Jamie-Lynn Sigler, best known for her role as Tony Sopranoâ€™s daughter Meadow on â€œThe Sopranosâ€ from 1999 to 2007, revealed she was diagnosed with multiple sclerosis when she was just 20-years-old and has been living with the condition for nearly 15 years.
Jamie-Lynn Sigler, best known for her role as Tony Soprano’s daughter Meadow on “The Sopranos” from 1999 to 2007, revealed she was diagnosed with multiple sclerosis (MS) when she was just 20-years-old. She has been living with her disease for nearly 15 years. A year before her MS diagnosis, she was diagnosed with Lyme disease — which she called a confusing diagnosis because she didn’t feel sick.
“I don’t want to hold a secret where it feels like I have something to be ashamed of or something to hide,” Sigler told People magazine in an interview. “I want to change people’s ideas of what this disease means.”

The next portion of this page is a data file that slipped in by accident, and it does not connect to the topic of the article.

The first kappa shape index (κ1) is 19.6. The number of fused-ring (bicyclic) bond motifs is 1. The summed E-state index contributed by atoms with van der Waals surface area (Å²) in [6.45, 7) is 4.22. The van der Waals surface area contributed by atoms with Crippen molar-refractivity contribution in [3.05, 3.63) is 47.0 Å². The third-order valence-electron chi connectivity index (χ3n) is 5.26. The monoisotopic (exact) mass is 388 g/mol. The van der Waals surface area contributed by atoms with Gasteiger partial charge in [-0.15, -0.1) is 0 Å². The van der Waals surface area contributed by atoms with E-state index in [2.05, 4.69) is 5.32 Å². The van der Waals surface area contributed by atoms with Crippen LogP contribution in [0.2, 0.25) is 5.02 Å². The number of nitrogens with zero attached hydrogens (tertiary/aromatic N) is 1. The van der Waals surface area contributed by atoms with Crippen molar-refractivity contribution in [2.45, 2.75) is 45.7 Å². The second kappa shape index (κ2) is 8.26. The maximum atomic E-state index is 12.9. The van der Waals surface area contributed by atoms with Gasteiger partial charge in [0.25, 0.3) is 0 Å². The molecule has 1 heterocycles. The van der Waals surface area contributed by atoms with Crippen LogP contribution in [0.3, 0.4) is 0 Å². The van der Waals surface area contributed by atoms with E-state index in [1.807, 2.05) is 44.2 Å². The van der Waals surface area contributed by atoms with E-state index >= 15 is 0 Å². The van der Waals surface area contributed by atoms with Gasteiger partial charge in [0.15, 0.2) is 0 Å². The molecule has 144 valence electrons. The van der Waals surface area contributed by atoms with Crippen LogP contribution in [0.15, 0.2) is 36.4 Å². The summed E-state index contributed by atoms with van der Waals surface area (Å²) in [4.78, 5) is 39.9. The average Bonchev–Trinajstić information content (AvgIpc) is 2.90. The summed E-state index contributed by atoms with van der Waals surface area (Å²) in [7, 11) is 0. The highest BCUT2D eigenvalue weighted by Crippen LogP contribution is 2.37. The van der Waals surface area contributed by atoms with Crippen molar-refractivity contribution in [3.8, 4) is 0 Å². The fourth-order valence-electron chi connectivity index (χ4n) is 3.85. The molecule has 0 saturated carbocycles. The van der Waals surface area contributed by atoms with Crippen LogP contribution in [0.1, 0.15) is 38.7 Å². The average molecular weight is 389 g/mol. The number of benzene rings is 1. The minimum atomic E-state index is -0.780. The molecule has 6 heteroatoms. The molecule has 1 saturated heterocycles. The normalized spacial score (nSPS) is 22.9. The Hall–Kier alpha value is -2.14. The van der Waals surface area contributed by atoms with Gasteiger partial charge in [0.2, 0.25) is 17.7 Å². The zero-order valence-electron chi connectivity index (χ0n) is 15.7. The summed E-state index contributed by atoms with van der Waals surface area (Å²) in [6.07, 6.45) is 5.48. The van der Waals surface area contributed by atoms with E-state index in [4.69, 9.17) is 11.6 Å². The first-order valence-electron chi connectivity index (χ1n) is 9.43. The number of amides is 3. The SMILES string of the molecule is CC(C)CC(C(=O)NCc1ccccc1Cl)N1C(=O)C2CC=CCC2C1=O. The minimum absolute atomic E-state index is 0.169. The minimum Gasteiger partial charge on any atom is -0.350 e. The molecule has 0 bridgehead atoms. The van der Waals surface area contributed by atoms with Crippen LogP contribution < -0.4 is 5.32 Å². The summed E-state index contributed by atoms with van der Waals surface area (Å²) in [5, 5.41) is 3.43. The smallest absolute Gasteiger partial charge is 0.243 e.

She added that she had been without symptoms of MS “for quite some time.” However, she still struggles with the same symptoms that plague many MS patients. She is a mother to her 2-year-old son
Beau and recently married pro baseball player Cutter Dykstra.
“I can’t walk for a long period of time without resting,” she explained to People. “I cannot run. No superhero roles for me. Stairs? I can do them but they’re not the easiest. When I walk, I have to think about every single step, which is annoying and frustrating.”
After “The Sopranos” ended, she disguised her illness and refrained from asking for special treatment, she said.
“Sometimes all I need was like 5 or 10 minutes to sit and recharge but I wouldn’t ask, because I didn’t want them to be suspicious.”
People reports that the actress has tried various treatments to manage the disease, including injections and infusions. For the past 6 years, she has taken the twice-daily pill Tecfidera, allowing her symptoms to remain stable.
“Things are manageable now,” she concluded. “It takes a fighting attitude to deal with this. This disease can absolutely take over your life if you let it.”
The National Multiple Sclerosis Society commented to ABC News that her announcement “gives more than hope. It’s proof that there is a future.”